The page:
8 grams of unsupported rhodium sulphide were prepared by the following procedure: 12.1 grams of RhCi3xH2O (39.88% given as rhodium metal) were dissolved in 700 ml of de-ionised water, without any pH adjustment Hydrogen sulphide gas was then sparged through the slurry at ambient temperature using nitrogen as a carrier gas, according to the scheme of Figure 1. The mixture has been allowed to react as described for 4 hours. Upon completion of the reaction, "trogen was purged through the system to remove residual H2S. The remaining solution was vacuum filtered to isolate the solids, which were then washed with de-ionised water and dried at 125*C to a constant weight The resulting catalyst cake was finally ground to a fine powder and subjected to 650"C iirxierftawing argon for two hours.
COMPARATIVE EXAMPLE 1
A rhodium oxide/rhodium catalyst on Vulcan XC-72 was prepared following the method disclosed in co-pending U.S. Patent Serial No. 09/013,080 (26 Feb.
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98) and herebefaw repeated. 9.43 g of RhCI3"xH2O (39.68% given as rhodium metal) were dissolved in 2 litres of de-ionised water at room temperature, and the resulting solution was added to a dispersion of 8.75 g of Vulcan XC-72 in 500 ml of D.I. water. The mixture was stirred to maintain a uniform carbon slurry while slowly adding (2-3 ml/min) a 0.5 molar solution of ammonium hydroxide. Besides the 220 ml of ammonium hydroxide theoretically required to form Rh(OHK a 20% excess of ammonium hydroxide was added to set a basic environment The basic slurry was then stirred at 60-70°C for 30-60 minutes and filtered hot The filter cake was washed with about 200 ml D.I. water at 60-70°c and dried in air at 125°C for 15 hours.
The resulting cake was then ground to a fine pov/der and heated at 650°C under flowing argon gas to dehydrate and stabilise the catalyst The load of catalyst on carbon was 30%. given as rhodium metal The catalyst powder was further subjected to an activation step by heating at 500°C for 30 minutes under flowing hydrogen gas to further reduce some of the rhodium oxide to rhodium metal. As emphasised in co-pending U.S. Patent Serial No. 09/013,080 (26 Feb. 98), activation of rrtodtum-rhodium oxide catalyst is essential to obtain the most active form of this catalyst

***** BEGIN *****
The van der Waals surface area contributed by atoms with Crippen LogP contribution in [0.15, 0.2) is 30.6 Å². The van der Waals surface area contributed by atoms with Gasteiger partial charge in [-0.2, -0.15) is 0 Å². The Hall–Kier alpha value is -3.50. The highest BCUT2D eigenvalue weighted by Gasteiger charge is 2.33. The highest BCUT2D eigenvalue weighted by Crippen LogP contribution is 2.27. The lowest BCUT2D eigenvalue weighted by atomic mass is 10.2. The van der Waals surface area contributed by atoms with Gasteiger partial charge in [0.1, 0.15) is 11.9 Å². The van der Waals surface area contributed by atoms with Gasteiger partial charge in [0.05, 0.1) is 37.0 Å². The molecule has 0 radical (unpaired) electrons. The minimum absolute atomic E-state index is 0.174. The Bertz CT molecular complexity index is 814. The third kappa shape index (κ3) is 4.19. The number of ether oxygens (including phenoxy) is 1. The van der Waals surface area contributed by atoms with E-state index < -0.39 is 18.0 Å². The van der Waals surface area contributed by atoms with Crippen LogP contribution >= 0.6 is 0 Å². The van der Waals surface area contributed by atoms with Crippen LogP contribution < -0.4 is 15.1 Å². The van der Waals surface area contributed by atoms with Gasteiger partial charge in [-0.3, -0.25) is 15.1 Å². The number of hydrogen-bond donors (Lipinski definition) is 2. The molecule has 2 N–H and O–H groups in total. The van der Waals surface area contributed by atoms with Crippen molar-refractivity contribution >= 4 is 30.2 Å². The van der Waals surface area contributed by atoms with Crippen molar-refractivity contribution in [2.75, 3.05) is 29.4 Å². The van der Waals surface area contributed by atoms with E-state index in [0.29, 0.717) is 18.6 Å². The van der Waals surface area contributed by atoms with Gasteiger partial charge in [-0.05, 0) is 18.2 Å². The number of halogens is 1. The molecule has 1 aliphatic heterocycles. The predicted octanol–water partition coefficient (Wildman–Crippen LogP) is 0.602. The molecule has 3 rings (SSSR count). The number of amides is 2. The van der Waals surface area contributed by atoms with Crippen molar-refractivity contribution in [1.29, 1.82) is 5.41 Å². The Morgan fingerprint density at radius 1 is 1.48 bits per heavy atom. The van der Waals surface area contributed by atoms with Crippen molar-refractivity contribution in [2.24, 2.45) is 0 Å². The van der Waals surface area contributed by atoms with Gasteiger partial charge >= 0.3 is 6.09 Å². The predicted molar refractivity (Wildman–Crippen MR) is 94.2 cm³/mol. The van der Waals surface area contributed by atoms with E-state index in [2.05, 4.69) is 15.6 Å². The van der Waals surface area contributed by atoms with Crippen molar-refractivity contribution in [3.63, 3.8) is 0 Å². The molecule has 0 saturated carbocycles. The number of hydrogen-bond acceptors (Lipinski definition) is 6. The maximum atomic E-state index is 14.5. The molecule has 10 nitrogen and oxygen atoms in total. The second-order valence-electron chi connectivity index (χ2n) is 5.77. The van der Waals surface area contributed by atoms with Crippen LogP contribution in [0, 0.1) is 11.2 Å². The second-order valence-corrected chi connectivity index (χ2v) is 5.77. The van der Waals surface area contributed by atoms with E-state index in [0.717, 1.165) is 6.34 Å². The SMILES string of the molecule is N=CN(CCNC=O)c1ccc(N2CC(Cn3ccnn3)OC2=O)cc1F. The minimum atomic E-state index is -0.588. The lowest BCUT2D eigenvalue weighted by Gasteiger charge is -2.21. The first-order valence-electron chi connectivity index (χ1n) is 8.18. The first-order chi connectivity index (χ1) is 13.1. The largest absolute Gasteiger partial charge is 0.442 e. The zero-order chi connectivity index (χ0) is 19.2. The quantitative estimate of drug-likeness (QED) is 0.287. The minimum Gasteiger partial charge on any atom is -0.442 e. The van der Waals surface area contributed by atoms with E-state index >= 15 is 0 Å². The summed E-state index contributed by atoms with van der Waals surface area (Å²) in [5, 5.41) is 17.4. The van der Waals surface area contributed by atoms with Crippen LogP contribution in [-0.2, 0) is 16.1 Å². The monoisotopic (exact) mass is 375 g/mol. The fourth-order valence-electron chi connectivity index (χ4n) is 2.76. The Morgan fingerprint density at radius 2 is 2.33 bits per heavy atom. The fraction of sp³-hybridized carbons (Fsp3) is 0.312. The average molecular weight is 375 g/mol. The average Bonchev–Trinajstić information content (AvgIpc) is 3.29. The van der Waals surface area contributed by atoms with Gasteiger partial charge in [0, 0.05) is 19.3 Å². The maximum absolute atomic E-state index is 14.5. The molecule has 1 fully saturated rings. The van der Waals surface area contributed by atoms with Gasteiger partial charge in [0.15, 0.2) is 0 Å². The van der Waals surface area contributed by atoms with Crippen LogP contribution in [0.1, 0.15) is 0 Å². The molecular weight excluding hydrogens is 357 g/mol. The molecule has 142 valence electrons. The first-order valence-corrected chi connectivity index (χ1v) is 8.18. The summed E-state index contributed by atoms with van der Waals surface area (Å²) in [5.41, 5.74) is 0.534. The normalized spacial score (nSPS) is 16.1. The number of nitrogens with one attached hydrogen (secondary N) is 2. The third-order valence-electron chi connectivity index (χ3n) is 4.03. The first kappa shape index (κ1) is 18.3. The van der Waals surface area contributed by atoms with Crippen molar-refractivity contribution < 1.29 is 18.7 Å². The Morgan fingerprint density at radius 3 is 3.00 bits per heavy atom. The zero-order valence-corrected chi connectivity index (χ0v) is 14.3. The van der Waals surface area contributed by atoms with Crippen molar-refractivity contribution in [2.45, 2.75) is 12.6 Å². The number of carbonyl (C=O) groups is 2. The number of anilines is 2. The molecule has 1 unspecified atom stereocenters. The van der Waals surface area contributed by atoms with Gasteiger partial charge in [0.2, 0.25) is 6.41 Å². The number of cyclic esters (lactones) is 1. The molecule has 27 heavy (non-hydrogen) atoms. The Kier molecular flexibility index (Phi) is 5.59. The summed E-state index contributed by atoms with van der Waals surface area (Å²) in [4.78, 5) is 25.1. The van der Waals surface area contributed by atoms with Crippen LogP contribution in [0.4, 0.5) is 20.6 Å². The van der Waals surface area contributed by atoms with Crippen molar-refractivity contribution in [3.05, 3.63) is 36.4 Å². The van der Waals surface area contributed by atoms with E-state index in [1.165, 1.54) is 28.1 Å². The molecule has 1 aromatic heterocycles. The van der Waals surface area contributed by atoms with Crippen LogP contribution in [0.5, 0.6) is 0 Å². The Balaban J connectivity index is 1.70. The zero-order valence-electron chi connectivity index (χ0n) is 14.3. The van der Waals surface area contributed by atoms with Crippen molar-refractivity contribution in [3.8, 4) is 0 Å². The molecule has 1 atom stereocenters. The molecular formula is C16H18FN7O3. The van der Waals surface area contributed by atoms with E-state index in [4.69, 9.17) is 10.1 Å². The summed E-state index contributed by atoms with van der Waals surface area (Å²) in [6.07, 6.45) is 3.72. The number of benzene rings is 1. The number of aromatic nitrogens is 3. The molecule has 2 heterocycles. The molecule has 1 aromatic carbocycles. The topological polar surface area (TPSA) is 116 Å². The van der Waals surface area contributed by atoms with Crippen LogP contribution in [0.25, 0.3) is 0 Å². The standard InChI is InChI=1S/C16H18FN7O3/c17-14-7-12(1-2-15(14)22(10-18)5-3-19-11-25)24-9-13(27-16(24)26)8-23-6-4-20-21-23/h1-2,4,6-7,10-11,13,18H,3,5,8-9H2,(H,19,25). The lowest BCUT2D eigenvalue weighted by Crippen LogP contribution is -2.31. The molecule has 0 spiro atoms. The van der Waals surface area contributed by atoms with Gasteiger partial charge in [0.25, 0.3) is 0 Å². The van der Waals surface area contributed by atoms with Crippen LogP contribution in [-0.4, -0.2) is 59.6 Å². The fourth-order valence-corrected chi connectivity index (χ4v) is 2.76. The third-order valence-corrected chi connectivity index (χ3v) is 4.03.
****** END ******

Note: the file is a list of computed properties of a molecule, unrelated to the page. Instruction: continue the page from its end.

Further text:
COMPARATIVE EXAMPLE 2
100 grams of supported platinum sulphide were prepared according to the procedure of the above Example Ti, whereby a solution of chtoroplatinic acid was employed instead of the rhodium chloride salt
The catalysts of all the above reported examples, along with commercially available platinum on Vulcan XC-72 (for example from E-TEK, Inc.), can be utilised in several different configurations. The catalyst of this invention is not limited by the structure of the gas diffusion electrode: for instance, in the present case, each catalyst of the above examples and comparative examples was incorporated in
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four different types of electrode structure, thereby obtaining sixteen different samples, according to the following procedures:
a) ELAT: A web of carbon cloth with a warp-to-fifl ratio of unity and about 25 to 50 yams per inch, and a 97-99% of carbon content was selected from a commercially available product with a thickness of 10 to 15 mils. Carbon cloth with a thickness of 5 to 50 mils could have advantageously been used for this purpose. A mixture of fluorinated polymer (polytetrafluoroethytene, P.T.F.E., commercialised by DuPont under the trademark Teflon*) arid Shawinigan Acetylene Black (SAB) carbon, commercialised by Cabot Corp., was coated on each side of the carbon doth, air drying at room temperature after each coat until reaching at a total loading of 8 to 10 mg/cm*. A mixture of the powdered catalyst and Teflon0 was then applied on one side of the carbon web in multiple coats until obtaining a layer of 0.5 to 2 mg of catalyst per square cm. After the final coat, the carbon doth was heated to 340°C for 20 minutes.